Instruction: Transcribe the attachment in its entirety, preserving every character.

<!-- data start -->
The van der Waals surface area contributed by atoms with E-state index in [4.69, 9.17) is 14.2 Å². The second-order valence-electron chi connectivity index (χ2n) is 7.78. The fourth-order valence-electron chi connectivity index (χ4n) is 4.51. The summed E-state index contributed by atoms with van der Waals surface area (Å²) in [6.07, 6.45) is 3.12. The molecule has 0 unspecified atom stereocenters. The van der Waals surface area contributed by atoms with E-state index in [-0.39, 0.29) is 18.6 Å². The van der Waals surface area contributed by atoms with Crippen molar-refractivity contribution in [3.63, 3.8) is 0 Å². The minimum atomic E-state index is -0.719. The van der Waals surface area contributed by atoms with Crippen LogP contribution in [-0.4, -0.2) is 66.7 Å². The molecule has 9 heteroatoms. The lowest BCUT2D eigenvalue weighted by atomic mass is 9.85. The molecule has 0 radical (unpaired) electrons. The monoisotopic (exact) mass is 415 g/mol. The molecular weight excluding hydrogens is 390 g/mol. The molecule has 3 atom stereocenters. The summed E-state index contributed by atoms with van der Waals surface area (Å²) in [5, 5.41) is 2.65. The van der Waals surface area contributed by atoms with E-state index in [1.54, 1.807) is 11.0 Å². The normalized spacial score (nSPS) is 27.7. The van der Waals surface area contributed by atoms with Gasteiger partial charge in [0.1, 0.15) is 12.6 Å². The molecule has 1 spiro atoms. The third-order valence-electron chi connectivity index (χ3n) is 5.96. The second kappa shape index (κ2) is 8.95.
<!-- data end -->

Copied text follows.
The van der Waals surface area contributed by atoms with E-state index in [4.69, 9.17) is 14.2 Å². The second-order valence-electron chi connectivity index (χ2n) is 7.78. The fourth-order valence-electron chi connectivity index (χ4n) is 4.51. The summed E-state index contributed by atoms with van der Waals surface area (Å²) in [6.07, 6.45) is 3.12. The molecule has 0 unspecified atom stereocenters. The van der Waals surface area contributed by atoms with E-state index in [-0.39, 0.29) is 18.6 Å². The van der Waals surface area contributed by atoms with Crippen molar-refractivity contribution in [3.63, 3.8) is 0 Å². The minimum atomic E-state index is -0.719. The van der Waals surface area contributed by atoms with Crippen LogP contribution in [-0.4, -0.2) is 66.7 Å². The molecule has 9 heteroatoms. The lowest BCUT2D eigenvalue weighted by atomic mass is 9.85. The molecule has 0 radical (unpaired) electrons. The monoisotopic (exact) mass is 415 g/mol. The molecular weight excluding hydrogens is 390 g/mol. The molecule has 3 atom stereocenters. The summed E-state index contributed by atoms with van der Waals surface area (Å²) in [5, 5.41) is 2.65. The van der Waals surface area contributed by atoms with E-state index in [1.54, 1.807) is 11.0 Å². The normalized spacial score (nSPS) is 27.7. The van der Waals surface area contributed by atoms with Gasteiger partial charge in [0.1, 0.15) is 12.6 Å². The molecule has 1 spiro atoms. The third-order valence-electron chi connectivity index (χ3n) is 5.96. The second kappa shape index (κ2) is 8.95.